6.897 | Spring 2004 | Graduate

Selected Topics in Cryptography

Lecture Notes

This section contains a set of lecture notes and scribe notes for each lecture. Scribe notes are latex transcriptions by students as part of class work. Scribe notes are used with permission of the students named.

week # TOPICS Lecture notes scribe notes
1 L1: Overview of the Course. The “Classic” Definitional Framework of Multiparty Function Evaluation (along the lines of [C00]): Motivation for the Ideal-Model Paradigm.

L2: The Basic Definition of Security. Variants.

(PDF) L1-L2: “Universal Composability” by Yoav Yerushalmi and Steve Weis (PDF)
2 L3: The Non-Concurrent Composition Theorem. Example: Casting Zero-Knowledge within the Basic Definitional Framework. The Blum Protocol for Graph Hamiltonicity.

L4: Sequential Composability of Zero-Knowledge. Problems with Non-Sequential Composability of Commitments and Zero-Knowledge.

(PDF) L3-L4: “Universal Composability” by Yael Tauman Kalai and Abhi Shelat (PDF)
3 L5: Theory of Cryptography Conference (TCC)

L6: Theory of Cryptography Conference (TCC) (cont.)

4 L7: The Universally Composable (UC) Security Framework: Motivation and the Basic Definition (based on [C01]).

L8: Alternative Formulations of UC Security. The Universal Composition Theorem. Survey of Feasibility Results in the UC Framework.

(PDF) L7: “The Universal Composability Framework - Definitions” by Vinod Vaikuntanathan (PDF)

L8: “The Dummy Adversary” by Jonathan Herzog (PDF)

5 L9: UC Commitments: Motivation. The Ideal Commitment Functionality. Impossibility of Realizations in the Plain Model.

L10: UC Commitment in the Common Reference String Model (based on [CF01]). Realizing the Ideal Commitment Functionality. The Multi-Commitment Functionality and Realization.

(PDF) L9: “UC Commitments and Other Feasibility Results” by Susan Hohenberger (PDF)
6 L11: UC Zero Knowledge from UC Commitments. Secure Realization of any Multi-Party Functionality with any Number of Faults: The Semi-Honest Case. (Static, Adaptive, Two-Party, Multi-Party.)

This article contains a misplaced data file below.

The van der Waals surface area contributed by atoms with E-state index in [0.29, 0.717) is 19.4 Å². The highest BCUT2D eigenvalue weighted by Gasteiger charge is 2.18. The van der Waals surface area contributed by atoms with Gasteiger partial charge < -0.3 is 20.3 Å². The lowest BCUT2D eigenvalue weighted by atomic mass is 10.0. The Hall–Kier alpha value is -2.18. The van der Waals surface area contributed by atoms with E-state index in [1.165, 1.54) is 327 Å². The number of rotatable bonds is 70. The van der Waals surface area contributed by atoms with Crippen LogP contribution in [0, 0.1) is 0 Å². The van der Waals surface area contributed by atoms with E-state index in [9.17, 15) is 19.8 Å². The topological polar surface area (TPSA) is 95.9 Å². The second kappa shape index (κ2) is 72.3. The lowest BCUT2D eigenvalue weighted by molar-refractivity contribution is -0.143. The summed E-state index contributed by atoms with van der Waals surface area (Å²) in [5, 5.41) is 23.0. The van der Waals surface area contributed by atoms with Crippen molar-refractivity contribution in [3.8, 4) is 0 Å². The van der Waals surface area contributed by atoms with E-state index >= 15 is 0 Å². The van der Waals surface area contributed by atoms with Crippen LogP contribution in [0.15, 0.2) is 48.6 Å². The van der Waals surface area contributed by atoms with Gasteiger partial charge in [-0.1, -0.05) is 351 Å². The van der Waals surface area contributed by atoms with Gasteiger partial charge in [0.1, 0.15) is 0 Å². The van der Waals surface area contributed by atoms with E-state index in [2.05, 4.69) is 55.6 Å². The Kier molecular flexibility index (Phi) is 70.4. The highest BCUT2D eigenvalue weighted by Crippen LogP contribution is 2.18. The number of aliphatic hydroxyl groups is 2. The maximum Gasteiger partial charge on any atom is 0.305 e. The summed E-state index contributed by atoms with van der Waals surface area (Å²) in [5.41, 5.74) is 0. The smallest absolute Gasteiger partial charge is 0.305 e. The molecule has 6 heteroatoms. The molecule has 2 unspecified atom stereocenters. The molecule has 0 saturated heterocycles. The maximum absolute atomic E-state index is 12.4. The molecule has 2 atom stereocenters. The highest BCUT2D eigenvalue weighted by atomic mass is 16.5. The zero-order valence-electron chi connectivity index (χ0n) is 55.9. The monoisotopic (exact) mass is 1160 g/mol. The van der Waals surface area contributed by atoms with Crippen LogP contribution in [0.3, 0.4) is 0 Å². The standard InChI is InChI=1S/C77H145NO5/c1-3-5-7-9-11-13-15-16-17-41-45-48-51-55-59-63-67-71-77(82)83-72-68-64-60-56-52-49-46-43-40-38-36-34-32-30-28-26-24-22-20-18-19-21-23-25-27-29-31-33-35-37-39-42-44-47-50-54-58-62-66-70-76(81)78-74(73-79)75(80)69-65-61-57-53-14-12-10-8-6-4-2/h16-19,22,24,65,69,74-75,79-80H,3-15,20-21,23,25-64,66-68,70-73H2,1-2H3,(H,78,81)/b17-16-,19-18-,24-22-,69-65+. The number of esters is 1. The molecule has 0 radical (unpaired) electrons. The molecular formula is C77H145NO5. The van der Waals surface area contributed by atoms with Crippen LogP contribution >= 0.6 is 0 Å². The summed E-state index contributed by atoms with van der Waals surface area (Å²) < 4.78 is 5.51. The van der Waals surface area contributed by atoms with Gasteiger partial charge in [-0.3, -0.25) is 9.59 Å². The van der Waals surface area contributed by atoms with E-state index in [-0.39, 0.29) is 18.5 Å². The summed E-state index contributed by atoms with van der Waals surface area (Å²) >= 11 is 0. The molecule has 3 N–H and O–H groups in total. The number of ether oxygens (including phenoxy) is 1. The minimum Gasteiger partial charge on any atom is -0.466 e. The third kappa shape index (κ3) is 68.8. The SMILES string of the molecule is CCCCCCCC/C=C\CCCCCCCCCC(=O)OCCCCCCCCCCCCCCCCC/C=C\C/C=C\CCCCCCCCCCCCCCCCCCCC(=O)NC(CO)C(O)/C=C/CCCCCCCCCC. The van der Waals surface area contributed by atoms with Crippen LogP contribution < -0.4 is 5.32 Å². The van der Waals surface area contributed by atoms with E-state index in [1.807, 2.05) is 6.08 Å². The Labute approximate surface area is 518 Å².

L12: Secure Realization of any Functionality: The Byzantine Case. The Case of Honest Majority without Set-Up.

(PDF) L11: Chris Peikert (PDF)

L12: Dah-Yoh Lim (PDF)

7 L13: Universal Composition with Joint State.

L14: UC Signatures. Equivalence with Existential Unforgeability Against Chosen Message Attacks (as in [GMRi88]). Usage for Certification and Authentication.

(PDF) L13-L14: “JUC; UC Signatures and Authentication” by Yoav Yerushalmi and Steve Weis (PDF)
8 L15: Authenticated Key Exchange and Secure-Session Protocols.

L16: UC Formulation of Public-Key Encryption. Equivalence with CCA Security.

9 L17: Electronic Voting/Introduction

L18: Electronic Voting/Introduction (cont.)

  L17: “Introduction to Electronic Voting” by Ben Adida (PDF)

L18: “Mix­-Net Voting Systems” by Yael Tauman Kalai (PDF)

10 L19: Verifiable Mix-Nets

L20: Verifiable Mix-Nets (cont.)

  L19: “Verifable Mix-Net Voting” by Susan Hohenberger (PDF)

L20: “Verifable Mix-Nets” by Matt Lepinski (PDF)

11 L21: Verifiable Mix-Nets (cont.)

L22: Verifiable Mix-Nets (cont.)

  L21: “Neff (VoteHere) Voting Scheme” by Chris Peikert (PDF)

L22: “Voter Verification in Mix-Net Voting Systems” by Yael Tauman Kalai (PDF)

12 L23: Chaum’s Voting Scheme

L24: Chaum’s Voting Scheme (cont.)

  L23: “Chaum’s Election Scheme” by Yoav Yerushalmi (PDF)

L24: “Neff Voting” by Abhi Shelat (PDF)

13 L25: Pairing-Based Cryptography

L26: Pairing-Based Cryptography (cont.)

  L25: “Pairing­-Based Cryptography” by Ben Adida (PDF)

L26: Dah-Yoh Lim (PDF)

Course Info

As Taught In
Spring 2004
Learning Resource Types
Lecture Notes